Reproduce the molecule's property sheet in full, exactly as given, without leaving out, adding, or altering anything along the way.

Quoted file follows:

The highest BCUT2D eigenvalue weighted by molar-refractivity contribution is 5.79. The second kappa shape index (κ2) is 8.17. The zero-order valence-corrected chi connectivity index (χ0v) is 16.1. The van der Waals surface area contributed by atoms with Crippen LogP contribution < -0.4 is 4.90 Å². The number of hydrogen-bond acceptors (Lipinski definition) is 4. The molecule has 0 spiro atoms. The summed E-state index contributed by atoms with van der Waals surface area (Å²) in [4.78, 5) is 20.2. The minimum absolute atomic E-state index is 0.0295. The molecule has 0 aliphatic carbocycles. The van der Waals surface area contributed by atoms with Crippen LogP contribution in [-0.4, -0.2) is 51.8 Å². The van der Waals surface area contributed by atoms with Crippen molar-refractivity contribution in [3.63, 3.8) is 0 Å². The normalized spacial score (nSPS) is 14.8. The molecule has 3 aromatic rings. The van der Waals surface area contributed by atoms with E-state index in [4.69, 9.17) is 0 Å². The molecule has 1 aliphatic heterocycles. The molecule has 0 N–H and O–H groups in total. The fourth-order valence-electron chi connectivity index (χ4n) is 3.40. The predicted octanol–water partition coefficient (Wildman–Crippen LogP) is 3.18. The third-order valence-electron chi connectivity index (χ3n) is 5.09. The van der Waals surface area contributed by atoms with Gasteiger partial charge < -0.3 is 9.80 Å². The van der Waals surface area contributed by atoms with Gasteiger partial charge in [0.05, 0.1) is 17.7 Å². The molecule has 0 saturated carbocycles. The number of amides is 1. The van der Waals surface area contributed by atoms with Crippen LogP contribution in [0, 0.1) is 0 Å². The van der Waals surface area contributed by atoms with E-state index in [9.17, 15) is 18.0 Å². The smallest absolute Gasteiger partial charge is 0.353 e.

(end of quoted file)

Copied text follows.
The highest BCUT2D eigenvalue weighted by molar-refractivity contribution is 5.79. The second kappa shape index (κ2) is 8.17. The zero-order valence-corrected chi connectivity index (χ0v) is 16.1. The van der Waals surface area contributed by atoms with Crippen LogP contribution < -0.4 is 4.90 Å². The number of hydrogen-bond acceptors (Lipinski definition) is 4. The molecule has 0 spiro atoms. The summed E-state index contributed by atoms with van der Waals surface area (Å²) in [4.78, 5) is 20.2. The minimum absolute atomic E-state index is 0.0295. The molecule has 0 aliphatic carbocycles. The van der Waals surface area contributed by atoms with Crippen LogP contribution in [-0.4, -0.2) is 51.8 Å². The van der Waals surface area contributed by atoms with Crippen molar-refractivity contribution in [3.63, 3.8) is 0 Å². The normalized spacial score (nSPS) is 14.8. The molecule has 3 aromatic rings. The van der Waals surface area contributed by atoms with E-state index in [4.69, 9.17) is 0 Å². The molecule has 1 aliphatic heterocycles. The molecule has 0 N–H and O–H groups in total. The fourth-order valence-electron chi connectivity index (χ4n) is 3.40. The predicted octanol–water partition coefficient (Wildman–Crippen LogP) is 3.18. The third-order valence-electron chi connectivity index (χ3n) is 5.09. The van der Waals surface area contributed by atoms with Gasteiger partial charge < -0.3 is 9.80 Å². The van der Waals surface area contributed by atoms with Gasteiger partial charge in [0.05, 0.1) is 17.7 Å². The molecule has 0 saturated carbocycles. The number of amides is 1. The van der Waals surface area contributed by atoms with Crippen LogP contribution in [0, 0.1) is 0 Å². The van der Waals surface area contributed by atoms with E-state index in [9.17, 15) is 18.0 Å². The smallest absolute Gasteiger partial charge is 0.353 e.